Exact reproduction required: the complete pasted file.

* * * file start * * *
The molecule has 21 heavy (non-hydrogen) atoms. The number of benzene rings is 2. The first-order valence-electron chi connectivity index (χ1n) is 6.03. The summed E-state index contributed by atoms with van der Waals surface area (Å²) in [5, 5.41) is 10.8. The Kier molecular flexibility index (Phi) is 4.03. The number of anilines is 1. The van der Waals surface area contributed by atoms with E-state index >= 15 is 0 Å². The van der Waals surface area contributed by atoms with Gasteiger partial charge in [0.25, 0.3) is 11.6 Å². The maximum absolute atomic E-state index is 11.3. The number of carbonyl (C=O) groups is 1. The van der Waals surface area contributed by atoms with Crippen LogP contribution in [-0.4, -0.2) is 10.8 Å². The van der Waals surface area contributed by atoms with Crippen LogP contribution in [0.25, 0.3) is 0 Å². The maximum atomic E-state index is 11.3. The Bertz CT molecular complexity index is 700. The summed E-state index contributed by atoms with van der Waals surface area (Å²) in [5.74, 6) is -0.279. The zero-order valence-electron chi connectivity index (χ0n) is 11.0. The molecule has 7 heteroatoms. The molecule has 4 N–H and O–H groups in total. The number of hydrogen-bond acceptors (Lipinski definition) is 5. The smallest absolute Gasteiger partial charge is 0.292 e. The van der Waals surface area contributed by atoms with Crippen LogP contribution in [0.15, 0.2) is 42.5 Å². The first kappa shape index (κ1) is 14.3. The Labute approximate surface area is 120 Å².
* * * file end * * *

The molecule has 21 heavy (non-hydrogen) atoms. The number of benzene rings is 2. The first-order valence-electron chi connectivity index (χ1n) is 6.03. The summed E-state index contributed by atoms with van der Waals surface area (Å²) in [5, 5.41) is 10.8. The Kier molecular flexibility index (Phi) is 4.03. The number of anilines is 1. The van der Waals surface area contributed by atoms with E-state index >= 15 is 0 Å². The van der Waals surface area contributed by atoms with Gasteiger partial charge in [0.25, 0.3) is 11.6 Å². The maximum absolute atomic E-state index is 11.3. The number of carbonyl (C=O) groups is 1. The van der Waals surface area contributed by atoms with Crippen LogP contribution in [-0.4, -0.2) is 10.8 Å². The van der Waals surface area contributed by atoms with Crippen LogP contribution in [0.25, 0.3) is 0 Å². The maximum atomic E-state index is 11.3. The Bertz CT molecular complexity index is 700. The summed E-state index contributed by atoms with van der Waals surface area (Å²) in [5.74, 6) is -0.279. The zero-order valence-electron chi connectivity index (χ0n) is 11.0. The molecule has 7 heteroatoms. The molecule has 4 N–H and O–H groups in total. The number of hydrogen-bond acceptors (Lipinski definition) is 5. The smallest absolute Gasteiger partial charge is 0.292 e. The van der Waals surface area contributed by atoms with Crippen LogP contribution in [0.15, 0.2) is 42.5 Å². The first kappa shape index (κ1) is 14.3. The Labute approximate surface area is 120 Å².